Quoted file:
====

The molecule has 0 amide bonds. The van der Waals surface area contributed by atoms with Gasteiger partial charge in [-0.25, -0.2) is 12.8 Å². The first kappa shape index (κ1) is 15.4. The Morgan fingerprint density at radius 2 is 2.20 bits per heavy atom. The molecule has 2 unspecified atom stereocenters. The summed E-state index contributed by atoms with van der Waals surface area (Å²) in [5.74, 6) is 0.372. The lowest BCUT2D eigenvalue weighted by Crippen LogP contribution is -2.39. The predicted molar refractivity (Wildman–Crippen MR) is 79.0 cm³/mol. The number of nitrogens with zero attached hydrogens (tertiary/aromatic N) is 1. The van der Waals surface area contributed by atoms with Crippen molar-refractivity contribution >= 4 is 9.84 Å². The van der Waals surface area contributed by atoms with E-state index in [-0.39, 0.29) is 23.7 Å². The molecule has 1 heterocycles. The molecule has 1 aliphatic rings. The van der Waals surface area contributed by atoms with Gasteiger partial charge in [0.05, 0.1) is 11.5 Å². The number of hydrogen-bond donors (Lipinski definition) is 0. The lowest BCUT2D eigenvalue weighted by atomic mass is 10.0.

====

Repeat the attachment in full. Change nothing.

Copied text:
The molecule has 0 amide bonds. The van der Waals surface area contributed by atoms with Gasteiger partial charge in [-0.25, -0.2) is 12.8 Å². The first kappa shape index (κ1) is 15.4. The Morgan fingerprint density at radius 2 is 2.20 bits per heavy atom. The molecule has 2 unspecified atom stereocenters. The summed E-state index contributed by atoms with van der Waals surface area (Å²) in [5.74, 6) is 0.372. The lowest BCUT2D eigenvalue weighted by Crippen LogP contribution is -2.39. The predicted molar refractivity (Wildman–Crippen MR) is 79.0 cm³/mol. The number of nitrogens with zero attached hydrogens (tertiary/aromatic N) is 1. The van der Waals surface area contributed by atoms with Crippen molar-refractivity contribution >= 4 is 9.84 Å². The van der Waals surface area contributed by atoms with E-state index in [-0.39, 0.29) is 23.7 Å². The molecule has 1 heterocycles. The molecule has 1 aliphatic rings. The van der Waals surface area contributed by atoms with Gasteiger partial charge in [0.05, 0.1) is 11.5 Å². The number of hydrogen-bond donors (Lipinski definition) is 0. The lowest BCUT2D eigenvalue weighted by atomic mass is 10.0.